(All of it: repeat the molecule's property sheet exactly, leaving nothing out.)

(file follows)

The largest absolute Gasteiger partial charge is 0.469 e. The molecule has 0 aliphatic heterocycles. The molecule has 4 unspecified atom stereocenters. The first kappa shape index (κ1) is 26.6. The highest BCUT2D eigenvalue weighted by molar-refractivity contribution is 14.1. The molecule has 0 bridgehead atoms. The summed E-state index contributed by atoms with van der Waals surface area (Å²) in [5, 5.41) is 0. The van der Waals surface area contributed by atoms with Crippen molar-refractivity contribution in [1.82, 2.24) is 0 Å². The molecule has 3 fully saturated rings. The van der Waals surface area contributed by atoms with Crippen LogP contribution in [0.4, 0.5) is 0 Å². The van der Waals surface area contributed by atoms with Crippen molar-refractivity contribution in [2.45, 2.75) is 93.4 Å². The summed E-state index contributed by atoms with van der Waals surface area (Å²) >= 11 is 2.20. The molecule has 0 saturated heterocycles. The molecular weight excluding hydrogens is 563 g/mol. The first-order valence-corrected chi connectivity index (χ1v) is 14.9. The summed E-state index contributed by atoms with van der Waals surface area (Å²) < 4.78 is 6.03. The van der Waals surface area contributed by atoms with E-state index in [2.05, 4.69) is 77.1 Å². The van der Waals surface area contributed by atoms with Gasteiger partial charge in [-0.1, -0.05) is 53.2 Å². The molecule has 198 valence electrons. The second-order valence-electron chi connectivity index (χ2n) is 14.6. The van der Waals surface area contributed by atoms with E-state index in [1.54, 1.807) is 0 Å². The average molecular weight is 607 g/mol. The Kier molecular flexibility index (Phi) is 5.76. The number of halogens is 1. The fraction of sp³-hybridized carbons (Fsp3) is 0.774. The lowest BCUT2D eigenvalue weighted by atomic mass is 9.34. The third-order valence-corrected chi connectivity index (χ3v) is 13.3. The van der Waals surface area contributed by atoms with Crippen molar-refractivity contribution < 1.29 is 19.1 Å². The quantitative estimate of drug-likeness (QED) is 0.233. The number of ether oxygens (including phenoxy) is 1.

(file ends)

The largest absolute Gasteiger partial charge is 0.469 e. The molecule has 0 aliphatic heterocycles. The molecule has 4 unspecified atom stereocenters. The first kappa shape index (κ1) is 26.6. The highest BCUT2D eigenvalue weighted by molar-refractivity contribution is 14.1. The molecule has 0 bridgehead atoms. The summed E-state index contributed by atoms with van der Waals surface area (Å²) in [5, 5.41) is 0. The van der Waals surface area contributed by atoms with Crippen molar-refractivity contribution in [1.82, 2.24) is 0 Å². The molecule has 3 fully saturated rings. The van der Waals surface area contributed by atoms with Crippen LogP contribution in [0.4, 0.5) is 0 Å². The van der Waals surface area contributed by atoms with Crippen molar-refractivity contribution in [2.45, 2.75) is 93.4 Å². The summed E-state index contributed by atoms with van der Waals surface area (Å²) >= 11 is 2.20. The molecule has 0 saturated heterocycles. The molecular weight excluding hydrogens is 563 g/mol. The first-order valence-corrected chi connectivity index (χ1v) is 14.9. The summed E-state index contributed by atoms with van der Waals surface area (Å²) < 4.78 is 6.03. The van der Waals surface area contributed by atoms with E-state index in [2.05, 4.69) is 77.1 Å². The van der Waals surface area contributed by atoms with Gasteiger partial charge in [-0.1, -0.05) is 53.2 Å². The molecule has 198 valence electrons. The second-order valence-electron chi connectivity index (χ2n) is 14.6. The van der Waals surface area contributed by atoms with E-state index in [1.54, 1.807) is 0 Å². The average molecular weight is 607 g/mol. The Kier molecular flexibility index (Phi) is 5.76. The number of halogens is 1. The fraction of sp³-hybridized carbons (Fsp3) is 0.774. The lowest BCUT2D eigenvalue weighted by atomic mass is 9.34. The third-order valence-corrected chi connectivity index (χ3v) is 13.3. The van der Waals surface area contributed by atoms with Crippen molar-refractivity contribution < 1.29 is 19.1 Å². The quantitative estimate of drug-likeness (QED) is 0.233. The number of ether oxygens (including phenoxy) is 1.